Lisa sent this picture to me of the cat stuck 25 feet high on the lowest branch of a large pine tree. The kitty was black with small white spots on her nose, a white bib, a white patch on her chest, some white toes and one white foot. When the neighbors were trying to help her, she cried to them and rubbed her head against the tree, so she was clearly a tame and friendly cat. This sounded like a quick and easy rescue to me, so I headed out even though I could see light rain on the weather radar picture.
When I arrived, I met Kristen and Tori who led me in the light rain to the cat. As I prepared to set my rope in the tree, they went back inside out of the rain. As I was setting up, the next-door neighbor came out and inquired about my activity. He expressed his concern for the cat and his gratitude for my coming to rescue it.
While this should have been an easy tree in which to set my rope, I kept having trouble getting my line over the branch I wanted. I had to shoot my weighted bag into the tree four times before I got it where I wanted. This activity scared the cat, and she walked out to the end of her branch and became very quiet. This often happens, but usually the cat calms down by the time I am ready to climb up. Not this cat. I climbed up to her branch, and she remained far out, motionless and quiet. She was not impressed by my sweet talk.
Still, I knew from her earlier behavior that she would eventually warm up to me. I just needed to give her some time and a little incentive. So I opened a can of food, and suddenly that cold shoulder gave way to a warm heart. She perked up and came walking up to me with her eyes on the food and no concern about me at all. I petted her soaking wet back and let her have a few bites of food.
In my usual over-confident way, I knew I had an easy rescue now. I knew that all I had to do was put that food in the back of the carrier, and she would walk right on inside. So I pulled the food away from her and began to lift the carrier. I had not pulled that carrier up any more than a few inches when she reacted to it. She was not having anything to do with that carrier. She knew what that was, and it was not good news. She turned around and quickly walked right back out that branch to the far end. She did not trust me anymore.
I have never seen such a strong reaction to the sight of the carrier before, and I worried that she might not forgive me. I wondered just how likely it would be for her to forget that and come back to me, and I wondered how long that would take. I was prepared to climb higher and come back down on top of her branch and walk out to reach her, but I didn't want to do that unless it was necessary. So I waited, sweet-talked her and kept showing the food to her.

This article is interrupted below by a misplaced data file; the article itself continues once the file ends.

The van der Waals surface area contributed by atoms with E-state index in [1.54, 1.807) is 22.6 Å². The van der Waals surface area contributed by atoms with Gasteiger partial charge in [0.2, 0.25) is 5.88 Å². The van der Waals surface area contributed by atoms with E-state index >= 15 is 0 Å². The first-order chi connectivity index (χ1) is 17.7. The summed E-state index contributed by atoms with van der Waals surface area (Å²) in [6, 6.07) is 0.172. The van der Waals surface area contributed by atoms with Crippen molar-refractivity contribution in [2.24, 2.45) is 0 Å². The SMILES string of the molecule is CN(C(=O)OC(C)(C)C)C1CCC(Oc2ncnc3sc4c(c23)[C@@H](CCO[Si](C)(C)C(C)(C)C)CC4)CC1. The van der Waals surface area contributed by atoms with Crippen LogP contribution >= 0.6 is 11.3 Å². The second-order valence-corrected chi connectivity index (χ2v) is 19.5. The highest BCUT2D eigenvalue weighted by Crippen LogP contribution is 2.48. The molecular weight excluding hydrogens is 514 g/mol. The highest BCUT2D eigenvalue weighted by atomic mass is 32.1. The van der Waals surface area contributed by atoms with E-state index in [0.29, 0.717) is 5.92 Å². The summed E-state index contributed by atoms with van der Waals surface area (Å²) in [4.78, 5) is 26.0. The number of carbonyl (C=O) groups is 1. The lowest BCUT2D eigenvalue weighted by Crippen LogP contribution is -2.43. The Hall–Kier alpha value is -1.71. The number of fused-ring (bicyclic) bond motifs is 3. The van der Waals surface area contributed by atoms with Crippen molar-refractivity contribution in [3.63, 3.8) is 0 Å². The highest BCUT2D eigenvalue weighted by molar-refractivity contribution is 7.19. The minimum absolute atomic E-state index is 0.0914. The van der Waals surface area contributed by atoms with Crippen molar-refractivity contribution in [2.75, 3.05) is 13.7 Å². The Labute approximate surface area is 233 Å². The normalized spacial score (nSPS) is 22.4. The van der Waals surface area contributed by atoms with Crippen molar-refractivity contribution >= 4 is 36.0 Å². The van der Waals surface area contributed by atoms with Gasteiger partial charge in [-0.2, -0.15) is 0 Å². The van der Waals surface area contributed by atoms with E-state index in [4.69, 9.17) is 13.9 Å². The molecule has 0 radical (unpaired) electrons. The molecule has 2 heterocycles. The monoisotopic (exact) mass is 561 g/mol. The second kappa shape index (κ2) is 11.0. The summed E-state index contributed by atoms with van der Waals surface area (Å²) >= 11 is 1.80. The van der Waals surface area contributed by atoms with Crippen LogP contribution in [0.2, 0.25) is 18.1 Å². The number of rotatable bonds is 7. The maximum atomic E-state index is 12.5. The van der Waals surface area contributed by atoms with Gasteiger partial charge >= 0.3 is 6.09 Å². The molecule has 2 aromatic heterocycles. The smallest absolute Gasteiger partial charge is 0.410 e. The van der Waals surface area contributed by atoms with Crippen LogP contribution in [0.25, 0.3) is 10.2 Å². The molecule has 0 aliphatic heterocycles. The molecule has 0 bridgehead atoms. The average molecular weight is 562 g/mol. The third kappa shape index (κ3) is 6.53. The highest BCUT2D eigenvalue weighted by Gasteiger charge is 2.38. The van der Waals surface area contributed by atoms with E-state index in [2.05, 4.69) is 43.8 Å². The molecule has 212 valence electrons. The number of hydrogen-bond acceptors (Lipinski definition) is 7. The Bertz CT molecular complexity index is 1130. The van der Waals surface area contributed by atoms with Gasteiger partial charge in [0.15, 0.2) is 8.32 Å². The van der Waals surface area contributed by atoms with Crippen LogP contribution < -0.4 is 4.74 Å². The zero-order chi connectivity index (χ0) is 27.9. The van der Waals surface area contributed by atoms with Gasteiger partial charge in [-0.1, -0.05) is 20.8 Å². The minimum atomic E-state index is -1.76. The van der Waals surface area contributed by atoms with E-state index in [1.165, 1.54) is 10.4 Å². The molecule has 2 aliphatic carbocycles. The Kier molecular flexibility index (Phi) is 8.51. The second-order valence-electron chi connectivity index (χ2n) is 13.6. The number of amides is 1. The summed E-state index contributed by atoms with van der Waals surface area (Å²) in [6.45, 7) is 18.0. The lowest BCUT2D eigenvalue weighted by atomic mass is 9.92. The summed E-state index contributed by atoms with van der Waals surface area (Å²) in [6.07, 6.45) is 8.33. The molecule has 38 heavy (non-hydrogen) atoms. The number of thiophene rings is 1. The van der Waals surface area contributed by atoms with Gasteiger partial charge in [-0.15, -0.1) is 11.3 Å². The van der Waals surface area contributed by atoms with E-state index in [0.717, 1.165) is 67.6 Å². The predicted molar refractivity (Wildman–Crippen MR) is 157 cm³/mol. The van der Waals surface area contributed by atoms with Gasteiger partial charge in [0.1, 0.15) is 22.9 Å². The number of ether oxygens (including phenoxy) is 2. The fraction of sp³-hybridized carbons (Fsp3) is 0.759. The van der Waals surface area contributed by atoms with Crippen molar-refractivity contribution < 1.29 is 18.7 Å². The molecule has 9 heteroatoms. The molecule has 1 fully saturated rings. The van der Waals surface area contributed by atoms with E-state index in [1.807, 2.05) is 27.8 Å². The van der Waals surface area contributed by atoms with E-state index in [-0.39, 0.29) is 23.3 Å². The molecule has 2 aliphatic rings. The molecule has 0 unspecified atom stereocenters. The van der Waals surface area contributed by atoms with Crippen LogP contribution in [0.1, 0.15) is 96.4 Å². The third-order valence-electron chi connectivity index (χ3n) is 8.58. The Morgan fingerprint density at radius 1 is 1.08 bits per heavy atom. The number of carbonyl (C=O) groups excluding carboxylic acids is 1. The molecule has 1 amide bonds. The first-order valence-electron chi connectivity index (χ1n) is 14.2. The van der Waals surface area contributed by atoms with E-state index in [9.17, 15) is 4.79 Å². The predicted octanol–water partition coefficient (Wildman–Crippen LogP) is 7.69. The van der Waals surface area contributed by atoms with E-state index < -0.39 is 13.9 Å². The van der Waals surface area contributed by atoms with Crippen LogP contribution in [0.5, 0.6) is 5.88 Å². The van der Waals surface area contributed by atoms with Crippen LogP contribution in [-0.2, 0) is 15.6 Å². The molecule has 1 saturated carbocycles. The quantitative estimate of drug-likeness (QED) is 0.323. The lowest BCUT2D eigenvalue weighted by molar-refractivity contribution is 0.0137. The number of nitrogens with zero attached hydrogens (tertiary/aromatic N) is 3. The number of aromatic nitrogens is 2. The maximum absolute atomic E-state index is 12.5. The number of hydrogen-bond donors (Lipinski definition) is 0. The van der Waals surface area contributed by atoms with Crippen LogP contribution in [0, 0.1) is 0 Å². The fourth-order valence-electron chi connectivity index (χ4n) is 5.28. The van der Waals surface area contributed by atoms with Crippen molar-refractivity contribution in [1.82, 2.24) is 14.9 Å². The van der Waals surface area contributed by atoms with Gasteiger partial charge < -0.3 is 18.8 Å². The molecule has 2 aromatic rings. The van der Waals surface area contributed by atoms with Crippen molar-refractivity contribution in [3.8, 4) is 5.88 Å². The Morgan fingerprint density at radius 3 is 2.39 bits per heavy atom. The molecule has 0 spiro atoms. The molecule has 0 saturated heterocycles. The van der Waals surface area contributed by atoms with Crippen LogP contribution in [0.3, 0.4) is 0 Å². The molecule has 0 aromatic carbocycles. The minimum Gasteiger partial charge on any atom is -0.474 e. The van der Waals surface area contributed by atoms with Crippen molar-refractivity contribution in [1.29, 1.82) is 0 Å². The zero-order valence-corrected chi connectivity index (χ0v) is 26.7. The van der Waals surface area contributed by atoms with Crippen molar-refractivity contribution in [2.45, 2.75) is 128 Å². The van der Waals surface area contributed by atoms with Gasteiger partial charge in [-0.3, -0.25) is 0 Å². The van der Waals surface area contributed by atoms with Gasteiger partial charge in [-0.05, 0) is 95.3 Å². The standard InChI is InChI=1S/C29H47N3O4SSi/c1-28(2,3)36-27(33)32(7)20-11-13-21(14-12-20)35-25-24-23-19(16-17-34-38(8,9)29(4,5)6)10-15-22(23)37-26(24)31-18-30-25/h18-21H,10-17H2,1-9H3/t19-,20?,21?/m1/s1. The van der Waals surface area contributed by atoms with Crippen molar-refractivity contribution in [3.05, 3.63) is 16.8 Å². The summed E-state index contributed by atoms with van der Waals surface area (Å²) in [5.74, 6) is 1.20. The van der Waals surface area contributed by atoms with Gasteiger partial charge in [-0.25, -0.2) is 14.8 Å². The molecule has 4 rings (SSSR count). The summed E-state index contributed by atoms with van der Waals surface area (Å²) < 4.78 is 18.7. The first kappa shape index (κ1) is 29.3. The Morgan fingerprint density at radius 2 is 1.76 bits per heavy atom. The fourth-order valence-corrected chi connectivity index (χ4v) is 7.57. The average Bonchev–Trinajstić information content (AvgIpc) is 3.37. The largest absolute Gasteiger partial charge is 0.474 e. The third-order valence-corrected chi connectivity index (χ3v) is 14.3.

It took several minutes, but she did eventually have a change of heart. The lure of the food was just too much for her, so she came back down the branch toward me. Just as before, she walked straight up to the food with no concern about me at all. I petted her and let her eat some more. I was already prepared with the gloved bag on my arm, so I massaged her scruff and then picked her up and pulled the bag over her. She did not fight it.
I walked her back to Kristen's house and released her in the storage room. I fed her and made friends with her. After she ate, she was very affectionate and rubbed all over me. I checked her for a microchip but did not find one. Kristen and Tori had already been thinking about what to do with her. They took a picture of her and posted it on their nextdoor.com website to see if they could find the owner, and I know they will continue to make efforts to locate her home. In the meantime, Tori, was loving this cat more and more and wanted to keep it herself. Her own tuxedo cat had just recently died, and she felt like this cat was meant to take its place. If the owner is not found, I have a feeling it will have a new home with Tori. After all, she already had a name for it: Luna.